It is in my personal opinion that most individuals diagnosed with a mood disorder would say, in all honesty, that their diagnoses changed their lives; I surely would. Would you believe me if I said, though, that my life has slowly changed in a positive way?

I remember the day that I received my current diagnosis fairly vividly as I was experiencing a manic episode. Prior to that experience, I had been diagnosed with major depressive disorder, and of course I had shown symptoms of depression for quite some time (in my case, years). This day was different, though; the psychiatrist used the “b” word. No, I’m not talking about profanity; I’m talking about bipolar disorder. As a 19-year-old junior college student who wanted to pursue nursing as a career, I knew more about bipolar disorder than the average joe. From what I had read, the diagnosis of “bipolar” fit me like a glove. At the time, I was going through my first full manic episode, but I had symptoms of hypomania (low-level mania) occasionally for years, as well as the depression.

Anyway, back to me receiving the fresh news that I had bipolar disorder in August 2011. My doctor decided to prescribe a mood stabilizer for me, in hopes that my mania would subside. Unfortunately, my symptoms had progressed to such a dangerous state that staying at home to weather the manic storm was not the best option; it was time to check myself in to the psychiatric hospital.

Being hospitalized with mania is different in some ways than being hospitalized with depression; I have experienced both. In an elevated mood state, and one that had the potential to cause major life problems, at that, it was almost a relief to come down from the high. Like every patient, though, I went to group sessions in order to learn more about myself and available tools that would help me down the road.

After I returned home, medication and counseling became top priorities. In the past, I had been lax about my medicines and hadn’t always taken them regularly. For me, proper medication management is a necessary part of my treatment; I never miss my doses anymore. Also, finding the ones that work (and in the right combination) was not an easy task for my psychiatrists, but I never lost hope that medicine would be a helping hand. Staying positive through changes in my medication was (and still is) crucial for adjusting to life with symptoms of bipolar disorder.

Counseling appointments were already on my calendar prior to my bipolar diagnosis, since I had symptoms of depression, but I do believe that knowing my new status was enough to wake me up to the reality that I had to work on what I learned in counseling. I finally figured out for myself that counseling wasn’t about just listening to what my social worker said; more importantly, I had to apply her advice and techniques (plus outside reading) to my life in order to see results.

Nothing about treating my disorder was an overnight occurrence, but steadily, my mood and situation improved. I wish I could say that my recovery was strictly an upwards arrow on the graph of my life, but the arrow has pointed in all directions through my journey. I’ve gotten better, for sure, but there have been times when handling my mood disorder wasn’t just a piece of delicious bipolar cake. I have overcome the medications changes I mentioned, a second hospitalization (for a depressive episode), setbacks in my college studies, family dynamic changes, and other smaller obstacles to get where I am today.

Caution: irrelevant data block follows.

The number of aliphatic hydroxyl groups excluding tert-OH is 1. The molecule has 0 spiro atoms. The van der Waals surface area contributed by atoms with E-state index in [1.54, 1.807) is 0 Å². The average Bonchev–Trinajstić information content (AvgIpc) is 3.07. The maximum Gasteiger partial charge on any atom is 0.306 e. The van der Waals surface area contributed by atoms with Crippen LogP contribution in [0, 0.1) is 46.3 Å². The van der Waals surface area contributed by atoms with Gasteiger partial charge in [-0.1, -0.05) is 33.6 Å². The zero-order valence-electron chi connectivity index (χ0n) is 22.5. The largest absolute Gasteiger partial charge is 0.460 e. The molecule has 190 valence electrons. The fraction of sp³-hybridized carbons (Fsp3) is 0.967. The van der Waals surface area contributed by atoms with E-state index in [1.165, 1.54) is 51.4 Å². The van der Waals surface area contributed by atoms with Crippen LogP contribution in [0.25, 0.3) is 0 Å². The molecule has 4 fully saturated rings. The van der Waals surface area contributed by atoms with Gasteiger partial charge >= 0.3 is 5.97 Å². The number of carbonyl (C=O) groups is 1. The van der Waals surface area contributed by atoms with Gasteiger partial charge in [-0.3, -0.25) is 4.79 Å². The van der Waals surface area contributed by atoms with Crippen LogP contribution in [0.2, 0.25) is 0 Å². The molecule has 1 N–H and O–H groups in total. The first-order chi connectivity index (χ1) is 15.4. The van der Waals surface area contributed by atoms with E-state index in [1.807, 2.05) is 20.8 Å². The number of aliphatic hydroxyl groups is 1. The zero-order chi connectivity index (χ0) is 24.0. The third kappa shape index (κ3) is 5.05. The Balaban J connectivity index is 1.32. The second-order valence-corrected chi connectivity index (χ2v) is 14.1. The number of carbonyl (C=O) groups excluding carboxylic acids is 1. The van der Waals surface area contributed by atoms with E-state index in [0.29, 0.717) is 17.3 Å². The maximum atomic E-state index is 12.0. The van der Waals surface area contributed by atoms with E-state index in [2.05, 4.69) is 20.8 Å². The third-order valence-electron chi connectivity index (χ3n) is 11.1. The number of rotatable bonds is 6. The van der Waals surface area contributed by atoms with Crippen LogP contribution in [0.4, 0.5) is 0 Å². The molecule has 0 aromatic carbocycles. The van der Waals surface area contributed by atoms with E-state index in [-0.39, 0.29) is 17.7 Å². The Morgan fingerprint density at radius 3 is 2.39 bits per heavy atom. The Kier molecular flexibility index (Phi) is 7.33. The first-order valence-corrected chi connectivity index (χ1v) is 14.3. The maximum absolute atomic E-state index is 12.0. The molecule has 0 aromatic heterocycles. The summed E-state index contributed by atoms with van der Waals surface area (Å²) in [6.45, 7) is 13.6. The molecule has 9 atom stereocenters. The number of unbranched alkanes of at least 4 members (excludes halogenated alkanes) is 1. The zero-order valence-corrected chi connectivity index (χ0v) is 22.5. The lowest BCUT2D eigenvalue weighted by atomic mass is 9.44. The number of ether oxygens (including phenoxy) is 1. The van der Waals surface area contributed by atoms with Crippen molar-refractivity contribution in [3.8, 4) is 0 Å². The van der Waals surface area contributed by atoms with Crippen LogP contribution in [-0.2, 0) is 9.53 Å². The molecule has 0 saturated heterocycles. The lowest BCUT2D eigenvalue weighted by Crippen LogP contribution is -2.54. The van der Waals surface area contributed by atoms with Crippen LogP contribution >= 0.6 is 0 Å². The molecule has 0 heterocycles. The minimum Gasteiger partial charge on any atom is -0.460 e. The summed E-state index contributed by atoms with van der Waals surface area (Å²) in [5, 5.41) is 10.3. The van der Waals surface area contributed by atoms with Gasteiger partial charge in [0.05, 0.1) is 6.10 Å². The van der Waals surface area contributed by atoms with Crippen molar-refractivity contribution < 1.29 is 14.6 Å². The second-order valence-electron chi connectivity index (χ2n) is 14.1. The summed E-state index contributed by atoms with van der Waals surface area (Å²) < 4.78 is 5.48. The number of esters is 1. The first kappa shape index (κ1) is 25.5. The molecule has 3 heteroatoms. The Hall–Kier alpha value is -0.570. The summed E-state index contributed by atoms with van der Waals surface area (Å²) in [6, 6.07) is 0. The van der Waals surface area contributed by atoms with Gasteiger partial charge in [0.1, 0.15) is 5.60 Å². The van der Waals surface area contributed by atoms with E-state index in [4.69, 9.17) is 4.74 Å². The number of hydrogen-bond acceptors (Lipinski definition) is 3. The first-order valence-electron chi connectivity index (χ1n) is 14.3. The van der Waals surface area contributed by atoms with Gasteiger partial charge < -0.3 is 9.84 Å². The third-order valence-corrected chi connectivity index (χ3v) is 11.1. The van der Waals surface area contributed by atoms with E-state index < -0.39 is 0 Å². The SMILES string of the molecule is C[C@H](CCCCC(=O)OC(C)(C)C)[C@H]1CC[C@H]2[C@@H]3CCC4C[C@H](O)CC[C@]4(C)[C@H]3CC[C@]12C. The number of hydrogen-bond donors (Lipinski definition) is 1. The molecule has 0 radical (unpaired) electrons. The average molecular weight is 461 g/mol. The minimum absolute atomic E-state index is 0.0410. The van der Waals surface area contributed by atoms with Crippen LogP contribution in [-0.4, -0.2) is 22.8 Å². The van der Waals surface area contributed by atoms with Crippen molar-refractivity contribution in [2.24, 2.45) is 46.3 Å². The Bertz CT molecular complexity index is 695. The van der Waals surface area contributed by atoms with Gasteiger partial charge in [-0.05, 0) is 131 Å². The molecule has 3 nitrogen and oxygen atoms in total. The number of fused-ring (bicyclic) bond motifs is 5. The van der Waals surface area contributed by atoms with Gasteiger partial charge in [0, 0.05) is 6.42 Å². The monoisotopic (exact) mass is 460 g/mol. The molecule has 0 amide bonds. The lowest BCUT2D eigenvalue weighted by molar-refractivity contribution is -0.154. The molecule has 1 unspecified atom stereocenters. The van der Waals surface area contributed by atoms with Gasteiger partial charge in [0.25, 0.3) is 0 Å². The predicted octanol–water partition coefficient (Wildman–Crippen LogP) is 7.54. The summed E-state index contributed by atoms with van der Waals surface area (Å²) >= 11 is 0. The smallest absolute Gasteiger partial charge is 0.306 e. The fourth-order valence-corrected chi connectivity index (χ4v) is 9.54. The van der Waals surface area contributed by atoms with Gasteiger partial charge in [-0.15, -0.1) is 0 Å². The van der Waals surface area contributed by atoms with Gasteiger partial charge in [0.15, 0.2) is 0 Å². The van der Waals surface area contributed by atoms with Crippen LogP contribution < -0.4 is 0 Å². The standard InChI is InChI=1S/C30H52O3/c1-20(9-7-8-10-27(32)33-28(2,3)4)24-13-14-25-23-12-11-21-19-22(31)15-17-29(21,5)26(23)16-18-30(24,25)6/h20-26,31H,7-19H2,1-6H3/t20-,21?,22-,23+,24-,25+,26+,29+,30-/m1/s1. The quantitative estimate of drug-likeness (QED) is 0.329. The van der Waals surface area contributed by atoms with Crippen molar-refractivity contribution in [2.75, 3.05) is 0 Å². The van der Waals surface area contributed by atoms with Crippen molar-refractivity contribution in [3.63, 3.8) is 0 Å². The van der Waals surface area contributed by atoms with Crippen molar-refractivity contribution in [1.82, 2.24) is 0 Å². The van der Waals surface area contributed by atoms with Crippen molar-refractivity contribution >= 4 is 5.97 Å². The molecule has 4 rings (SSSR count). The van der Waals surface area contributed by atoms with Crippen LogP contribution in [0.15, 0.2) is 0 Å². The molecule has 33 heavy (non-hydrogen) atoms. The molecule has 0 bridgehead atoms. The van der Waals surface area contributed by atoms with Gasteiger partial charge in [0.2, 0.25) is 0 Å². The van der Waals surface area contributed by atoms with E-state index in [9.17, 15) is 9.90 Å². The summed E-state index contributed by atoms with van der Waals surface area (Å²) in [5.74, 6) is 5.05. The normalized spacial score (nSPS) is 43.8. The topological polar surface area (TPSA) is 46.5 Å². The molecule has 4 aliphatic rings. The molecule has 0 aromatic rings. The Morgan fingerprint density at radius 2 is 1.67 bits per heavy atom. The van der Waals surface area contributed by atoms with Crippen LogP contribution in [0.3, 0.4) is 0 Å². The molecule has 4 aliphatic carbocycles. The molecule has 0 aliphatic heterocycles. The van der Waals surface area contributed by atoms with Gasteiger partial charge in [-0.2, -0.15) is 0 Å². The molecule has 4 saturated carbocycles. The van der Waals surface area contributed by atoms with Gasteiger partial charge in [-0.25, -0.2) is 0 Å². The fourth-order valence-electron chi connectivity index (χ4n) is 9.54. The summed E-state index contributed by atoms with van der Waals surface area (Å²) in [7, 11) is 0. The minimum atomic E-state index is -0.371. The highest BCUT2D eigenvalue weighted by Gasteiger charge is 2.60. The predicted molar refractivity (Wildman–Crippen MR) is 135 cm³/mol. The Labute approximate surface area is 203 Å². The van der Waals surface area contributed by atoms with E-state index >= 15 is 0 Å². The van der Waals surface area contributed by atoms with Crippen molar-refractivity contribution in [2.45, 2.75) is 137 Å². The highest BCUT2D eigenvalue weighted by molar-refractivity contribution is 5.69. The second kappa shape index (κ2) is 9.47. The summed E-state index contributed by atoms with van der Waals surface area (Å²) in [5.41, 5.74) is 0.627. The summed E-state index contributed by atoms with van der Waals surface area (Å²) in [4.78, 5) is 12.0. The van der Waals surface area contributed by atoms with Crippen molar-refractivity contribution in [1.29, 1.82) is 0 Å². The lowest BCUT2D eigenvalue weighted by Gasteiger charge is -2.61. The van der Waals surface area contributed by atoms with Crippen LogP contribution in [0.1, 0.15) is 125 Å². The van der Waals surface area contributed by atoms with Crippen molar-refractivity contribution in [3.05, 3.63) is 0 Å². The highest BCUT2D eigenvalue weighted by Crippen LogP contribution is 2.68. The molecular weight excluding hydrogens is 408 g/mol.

Guess what, though? Today looks and feels pretty darn good. I am in my final year of undergraduate work and will graduate with a public health degree in May 2017. I dream of working with either a global aid organization or a nonprofit in the future. I have been seriously dating the man I love for over a year, and we plan on getting married in less than twelve months. These elements of my life would not have happened had I not taken charge of my treatment after August 2011.

As I look back on what I have written, I truly believe that one of my greatest strengths is my writing ability. No matter what, I have that; I won’t let my illness take it away. I also credit my openness to try whatever might work to treat my bipolar disorder for much of my recovery. I’m not saying I ever attempted anything irrational or illegal, but I kept an open mind to the different methods and techniques available for remedying the symptoms I experienced (multiple therapy types, group programs, online support groups, books, etc…). To me, being well means striking a balance between taking care of myself, taking care of my responsibilities, and doing what I love. It means actively working to get better and stay better.

I wouldn’t be where I am today if I had not realized the role that balance plays in recovery. And, I cannot stress enough, keep the hope alive. No matter what religion (or lack thereof) you ascribe to, there is always hope in the human spirit. I know, especially in a depressive state, hope can be the farthest thing from your mind, but whenever I have reminded myself of the hope that’s there, I have kept going. It may not have been my own hope that I was relying on; maybe it was that of family, friends, and those people thinking of me. Hope didn’t make me happy necessarily, but it did help me get to a point where I could restore my own happiness.

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